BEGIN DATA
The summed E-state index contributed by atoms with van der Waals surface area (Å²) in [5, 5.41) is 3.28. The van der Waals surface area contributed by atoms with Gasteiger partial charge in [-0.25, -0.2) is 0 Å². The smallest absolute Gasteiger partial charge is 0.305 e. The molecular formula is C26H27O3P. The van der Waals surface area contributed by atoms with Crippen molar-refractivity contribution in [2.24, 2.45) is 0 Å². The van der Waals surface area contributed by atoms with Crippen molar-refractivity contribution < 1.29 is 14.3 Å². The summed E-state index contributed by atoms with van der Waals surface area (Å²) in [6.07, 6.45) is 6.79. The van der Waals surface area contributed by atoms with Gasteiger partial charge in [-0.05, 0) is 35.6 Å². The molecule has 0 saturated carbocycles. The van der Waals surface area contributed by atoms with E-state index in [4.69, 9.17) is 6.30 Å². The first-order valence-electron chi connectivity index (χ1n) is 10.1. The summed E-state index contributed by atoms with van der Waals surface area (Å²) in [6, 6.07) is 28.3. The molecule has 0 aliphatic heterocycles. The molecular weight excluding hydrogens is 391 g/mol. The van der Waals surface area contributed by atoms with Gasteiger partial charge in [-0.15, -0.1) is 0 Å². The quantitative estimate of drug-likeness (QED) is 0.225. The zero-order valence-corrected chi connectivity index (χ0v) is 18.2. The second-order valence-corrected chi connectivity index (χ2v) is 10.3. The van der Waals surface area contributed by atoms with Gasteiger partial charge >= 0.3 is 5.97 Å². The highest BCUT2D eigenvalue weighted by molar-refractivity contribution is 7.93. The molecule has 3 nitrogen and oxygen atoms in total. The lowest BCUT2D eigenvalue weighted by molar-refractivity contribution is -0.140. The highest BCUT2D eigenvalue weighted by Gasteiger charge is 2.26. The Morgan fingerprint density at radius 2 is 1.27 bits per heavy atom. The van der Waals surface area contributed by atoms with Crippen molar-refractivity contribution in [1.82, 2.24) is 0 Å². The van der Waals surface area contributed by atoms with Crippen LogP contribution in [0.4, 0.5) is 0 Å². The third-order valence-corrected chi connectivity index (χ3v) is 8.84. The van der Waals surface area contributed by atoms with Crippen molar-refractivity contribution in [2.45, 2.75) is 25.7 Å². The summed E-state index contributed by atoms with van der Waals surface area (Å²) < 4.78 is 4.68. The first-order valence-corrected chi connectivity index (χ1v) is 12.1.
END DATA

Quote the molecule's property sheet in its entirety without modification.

The summed E-state index contributed by atoms with van der Waals surface area (Å²) in [5, 5.41) is 3.28. The van der Waals surface area contributed by atoms with Gasteiger partial charge in [-0.25, -0.2) is 0 Å². The smallest absolute Gasteiger partial charge is 0.305 e. The molecular formula is C26H27O3P. The van der Waals surface area contributed by atoms with Crippen molar-refractivity contribution in [2.24, 2.45) is 0 Å². The van der Waals surface area contributed by atoms with Crippen molar-refractivity contribution < 1.29 is 14.3 Å². The summed E-state index contributed by atoms with van der Waals surface area (Å²) in [6.07, 6.45) is 6.79. The van der Waals surface area contributed by atoms with Gasteiger partial charge in [-0.05, 0) is 35.6 Å². The molecule has 0 saturated carbocycles. The van der Waals surface area contributed by atoms with E-state index in [4.69, 9.17) is 6.30 Å². The first-order valence-electron chi connectivity index (χ1n) is 10.1. The summed E-state index contributed by atoms with van der Waals surface area (Å²) in [6, 6.07) is 28.3. The molecule has 0 aliphatic heterocycles. The molecular weight excluding hydrogens is 391 g/mol. The van der Waals surface area contributed by atoms with Gasteiger partial charge in [-0.15, -0.1) is 0 Å². The quantitative estimate of drug-likeness (QED) is 0.225. The zero-order valence-corrected chi connectivity index (χ0v) is 18.2. The second-order valence-corrected chi connectivity index (χ2v) is 10.3. The van der Waals surface area contributed by atoms with Gasteiger partial charge >= 0.3 is 5.97 Å². The highest BCUT2D eigenvalue weighted by molar-refractivity contribution is 7.93. The molecule has 3 nitrogen and oxygen atoms in total. The lowest BCUT2D eigenvalue weighted by molar-refractivity contribution is -0.140. The highest BCUT2D eigenvalue weighted by Gasteiger charge is 2.26. The Morgan fingerprint density at radius 2 is 1.27 bits per heavy atom. The van der Waals surface area contributed by atoms with Crippen molar-refractivity contribution in [1.82, 2.24) is 0 Å². The van der Waals surface area contributed by atoms with Crippen LogP contribution in [0.4, 0.5) is 0 Å². The third-order valence-corrected chi connectivity index (χ3v) is 8.84. The van der Waals surface area contributed by atoms with Crippen molar-refractivity contribution in [2.45, 2.75) is 25.7 Å². The summed E-state index contributed by atoms with van der Waals surface area (Å²) < 4.78 is 4.68. The first-order valence-corrected chi connectivity index (χ1v) is 12.1.